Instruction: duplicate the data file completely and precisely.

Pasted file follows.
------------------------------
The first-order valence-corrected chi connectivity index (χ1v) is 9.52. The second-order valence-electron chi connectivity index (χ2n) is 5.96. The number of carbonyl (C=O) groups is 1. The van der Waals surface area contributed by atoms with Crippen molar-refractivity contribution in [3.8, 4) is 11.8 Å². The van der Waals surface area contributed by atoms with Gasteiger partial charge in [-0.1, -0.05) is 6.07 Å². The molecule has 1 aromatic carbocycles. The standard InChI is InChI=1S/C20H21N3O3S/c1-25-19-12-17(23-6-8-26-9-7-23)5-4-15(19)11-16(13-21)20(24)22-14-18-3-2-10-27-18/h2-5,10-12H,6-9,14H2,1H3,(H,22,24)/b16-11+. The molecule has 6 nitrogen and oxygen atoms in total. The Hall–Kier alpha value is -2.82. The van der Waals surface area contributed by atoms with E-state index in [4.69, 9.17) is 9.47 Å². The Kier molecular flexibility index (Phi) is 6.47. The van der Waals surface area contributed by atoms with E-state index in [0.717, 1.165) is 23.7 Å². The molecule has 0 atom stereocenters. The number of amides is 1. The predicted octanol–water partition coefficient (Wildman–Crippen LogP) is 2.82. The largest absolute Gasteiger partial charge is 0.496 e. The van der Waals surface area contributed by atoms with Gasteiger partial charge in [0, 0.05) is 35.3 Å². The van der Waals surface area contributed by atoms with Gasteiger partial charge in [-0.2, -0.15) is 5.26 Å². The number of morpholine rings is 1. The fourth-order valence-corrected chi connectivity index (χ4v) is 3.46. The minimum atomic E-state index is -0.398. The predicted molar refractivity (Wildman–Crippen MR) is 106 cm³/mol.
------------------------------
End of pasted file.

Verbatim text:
The first-order valence-corrected chi connectivity index (χ1v) is 9.52. The second-order valence-electron chi connectivity index (χ2n) is 5.96. The number of carbonyl (C=O) groups is 1. The van der Waals surface area contributed by atoms with Crippen molar-refractivity contribution in [3.8, 4) is 11.8 Å². The van der Waals surface area contributed by atoms with Gasteiger partial charge in [-0.1, -0.05) is 6.07 Å². The molecule has 1 aromatic carbocycles. The standard InChI is InChI=1S/C20H21N3O3S/c1-25-19-12-17(23-6-8-26-9-7-23)5-4-15(19)11-16(13-21)20(24)22-14-18-3-2-10-27-18/h2-5,10-12H,6-9,14H2,1H3,(H,22,24)/b16-11+. The molecule has 6 nitrogen and oxygen atoms in total. The Hall–Kier alpha value is -2.82. The van der Waals surface area contributed by atoms with E-state index in [4.69, 9.17) is 9.47 Å². The Kier molecular flexibility index (Phi) is 6.47. The van der Waals surface area contributed by atoms with E-state index in [0.717, 1.165) is 23.7 Å². The molecule has 0 atom stereocenters. The number of amides is 1. The predicted octanol–water partition coefficient (Wildman–Crippen LogP) is 2.82. The largest absolute Gasteiger partial charge is 0.496 e. The van der Waals surface area contributed by atoms with Gasteiger partial charge in [0, 0.05) is 35.3 Å². The van der Waals surface area contributed by atoms with Gasteiger partial charge in [-0.2, -0.15) is 5.26 Å². The number of morpholine rings is 1. The fourth-order valence-corrected chi connectivity index (χ4v) is 3.46. The minimum atomic E-state index is -0.398. The predicted molar refractivity (Wildman–Crippen MR) is 106 cm³/mol.